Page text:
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Jonatha Brooke, The Works – and Woody Guthrie

Jonatha Brooke had a new album come out in 2008, The Works – I was out of the country which is probably why I am only hearing about it now. Here’s what she has to say about it over on her website:

I don’t think I’ve ever had such a creative high working on a record. I was inspired from the first trip to the Woody Guthrie Archives. Something magical happened and the melodies and the combinations of lyrics and prose just came together. I loved researching and hanging out with Nora, hearing stories about her dad. I definitely found a very different Guthrie than I expected. There is just so much nuance and beauty. And the musicians took the music beyond anything I could have dreamed. I know this record will speak to everyone. (via Jonatha Brooke.)

One of the songs on the album is “There’s More True Lovers than One.”

The Works features words by the folk musician Woody Guthrie that Jonatha Brooke has set to her own music, and with it  Brooke joins a long line of folk and rock singers who’ve engaged productively with the legacy of Woody Guthrie in recent years. In 1998, Billy Bragg and Wilco released Mermaid Avenue – an album of music based on previously unrecorded lyrics by Guthrie. And Ani Difranco included a terrific cover of his song “Do Re Mi” on her 2000 EP Swing Set.

The songs and words of Woody Guthrie have always been powerful and compelling, but in these difficult times – which seem increasingly to resonate with the Great Depression – they have particular relevance, as in “Do Re Mi” when Ani/Woody sings:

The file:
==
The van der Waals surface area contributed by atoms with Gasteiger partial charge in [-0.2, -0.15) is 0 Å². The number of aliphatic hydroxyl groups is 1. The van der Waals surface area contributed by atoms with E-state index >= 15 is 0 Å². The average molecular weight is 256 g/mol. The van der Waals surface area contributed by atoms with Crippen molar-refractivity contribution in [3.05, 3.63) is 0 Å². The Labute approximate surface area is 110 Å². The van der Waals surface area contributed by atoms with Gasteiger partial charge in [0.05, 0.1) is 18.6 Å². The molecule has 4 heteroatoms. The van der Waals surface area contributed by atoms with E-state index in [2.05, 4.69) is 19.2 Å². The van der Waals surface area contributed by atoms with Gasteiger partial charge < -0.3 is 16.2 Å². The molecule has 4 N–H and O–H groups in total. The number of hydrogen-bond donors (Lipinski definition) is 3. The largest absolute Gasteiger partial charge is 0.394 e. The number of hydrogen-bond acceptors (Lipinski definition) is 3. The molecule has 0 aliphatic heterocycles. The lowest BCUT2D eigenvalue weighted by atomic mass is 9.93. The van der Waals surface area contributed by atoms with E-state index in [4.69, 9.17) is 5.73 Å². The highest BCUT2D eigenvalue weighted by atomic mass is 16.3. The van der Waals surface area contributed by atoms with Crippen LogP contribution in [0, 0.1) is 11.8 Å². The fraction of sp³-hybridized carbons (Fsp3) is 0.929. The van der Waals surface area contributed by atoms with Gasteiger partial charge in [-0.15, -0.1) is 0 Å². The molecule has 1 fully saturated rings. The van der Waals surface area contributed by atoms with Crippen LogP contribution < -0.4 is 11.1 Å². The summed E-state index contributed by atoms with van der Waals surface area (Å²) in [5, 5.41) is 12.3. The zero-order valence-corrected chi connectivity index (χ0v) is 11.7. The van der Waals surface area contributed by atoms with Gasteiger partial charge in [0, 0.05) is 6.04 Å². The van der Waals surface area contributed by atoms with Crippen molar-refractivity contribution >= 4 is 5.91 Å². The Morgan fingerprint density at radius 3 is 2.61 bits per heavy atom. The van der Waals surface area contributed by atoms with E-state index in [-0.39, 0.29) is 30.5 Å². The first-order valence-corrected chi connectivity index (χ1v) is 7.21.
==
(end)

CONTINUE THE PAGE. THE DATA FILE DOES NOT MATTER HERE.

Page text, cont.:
California is a garden of Eden / a paradise to live in or to see / but believe it or not / you won’t find it so hot / if you ain’t got the do re mi.

Those of us having trouble keeping body and soul together in a state with one of the highest unemployment rates in the country – 12.4% in October – will find those lines particularly poignant and painful. Here’s some of Guthrie’s original music:

“This Land is My Land” “I Ain’t Got No Home” “Hobo’s Lullaby” “Red Wine” “Pastures of Plenty”

Woody Guthrie (July 14, 1912 – October 3, 1967) is best known as an American singer-songwriter and folk musician, whose musical legacy includes hundreds of political, traditional and children’s songs, ballads and improvised works. He frequently performed with the slogan This Machine Kills Fascists displayed on his guitar. His best-known song is “This Land Is Your Land”, which is regularly sung in American schools. Many of his recorded songs are archived in the Library of Congress. Such songwriters as Bob Dylan, Phil Ochs, Tom Paxton, and Mike Ness have acknowledged their debt to Guthrie as an influence. (via Wikipedia.)

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zerode by nick chapman is licensed under a Creative Commons Attribution-Noncommercial-Share Alike 3.0 United States License.

Oh - and hello to Jason Isaacs.

The 400 Blows

zerode

is an over-caffeinated and under-employed grad school dropout, aspiring leftwing intellectual and cultural studies academic, cinéaste, and former poet. Raised in San Francisco on classic film, radical politics, burritos and soul music, then set loose upon the world. He spends his time in coffee shops with his laptop and headphones, caffeinating and trying to construct a post-whatever life.

 

What's in a name... The handle "zerode" is a contraction of Zéro de Conduite, the title of Jean Vigo's 1933 movie masterpiece about schoolboy rebellion.

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